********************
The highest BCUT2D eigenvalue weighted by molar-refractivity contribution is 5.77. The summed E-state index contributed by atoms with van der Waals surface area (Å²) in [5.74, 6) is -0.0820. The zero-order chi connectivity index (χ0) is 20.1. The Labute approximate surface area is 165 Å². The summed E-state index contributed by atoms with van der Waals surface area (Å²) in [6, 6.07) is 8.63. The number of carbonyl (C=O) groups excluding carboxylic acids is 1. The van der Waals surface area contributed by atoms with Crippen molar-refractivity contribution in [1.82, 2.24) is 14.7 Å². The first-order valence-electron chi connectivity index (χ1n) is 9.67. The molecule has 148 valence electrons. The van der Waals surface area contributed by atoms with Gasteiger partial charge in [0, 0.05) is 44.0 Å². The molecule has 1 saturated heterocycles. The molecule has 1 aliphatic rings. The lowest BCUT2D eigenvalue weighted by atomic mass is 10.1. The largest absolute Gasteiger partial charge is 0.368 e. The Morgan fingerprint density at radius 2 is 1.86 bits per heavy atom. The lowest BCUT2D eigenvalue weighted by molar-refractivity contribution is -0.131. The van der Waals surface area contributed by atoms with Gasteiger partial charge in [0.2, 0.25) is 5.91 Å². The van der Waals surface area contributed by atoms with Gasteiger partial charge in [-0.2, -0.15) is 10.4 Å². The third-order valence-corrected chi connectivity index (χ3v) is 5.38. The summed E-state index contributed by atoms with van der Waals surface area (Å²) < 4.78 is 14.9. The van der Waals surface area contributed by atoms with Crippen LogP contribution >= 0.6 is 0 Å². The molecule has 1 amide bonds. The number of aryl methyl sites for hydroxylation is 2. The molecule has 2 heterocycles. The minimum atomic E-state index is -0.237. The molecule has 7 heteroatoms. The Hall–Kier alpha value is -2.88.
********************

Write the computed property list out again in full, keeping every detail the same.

The highest BCUT2D eigenvalue weighted by molar-refractivity contribution is 5.77. The summed E-state index contributed by atoms with van der Waals surface area (Å²) in [5.74, 6) is -0.0820. The zero-order chi connectivity index (χ0) is 20.1. The Labute approximate surface area is 165 Å². The summed E-state index contributed by atoms with van der Waals surface area (Å²) in [6, 6.07) is 8.63. The number of carbonyl (C=O) groups excluding carboxylic acids is 1. The van der Waals surface area contributed by atoms with Crippen molar-refractivity contribution in [1.82, 2.24) is 14.7 Å². The first-order valence-electron chi connectivity index (χ1n) is 9.67. The molecule has 148 valence electrons. The van der Waals surface area contributed by atoms with Gasteiger partial charge in [0, 0.05) is 44.0 Å². The molecule has 1 saturated heterocycles. The molecule has 1 aliphatic rings. The lowest BCUT2D eigenvalue weighted by atomic mass is 10.1. The largest absolute Gasteiger partial charge is 0.368 e. The Morgan fingerprint density at radius 2 is 1.86 bits per heavy atom. The lowest BCUT2D eigenvalue weighted by molar-refractivity contribution is -0.131. The van der Waals surface area contributed by atoms with Gasteiger partial charge in [0.2, 0.25) is 5.91 Å². The van der Waals surface area contributed by atoms with Gasteiger partial charge in [-0.2, -0.15) is 10.4 Å². The third-order valence-corrected chi connectivity index (χ3v) is 5.38. The summed E-state index contributed by atoms with van der Waals surface area (Å²) < 4.78 is 14.9. The van der Waals surface area contributed by atoms with Crippen LogP contribution >= 0.6 is 0 Å². The molecule has 1 amide bonds. The number of aryl methyl sites for hydroxylation is 2. The molecule has 2 heterocycles. The minimum atomic E-state index is -0.237. The molecule has 7 heteroatoms. The Hall–Kier alpha value is -2.88.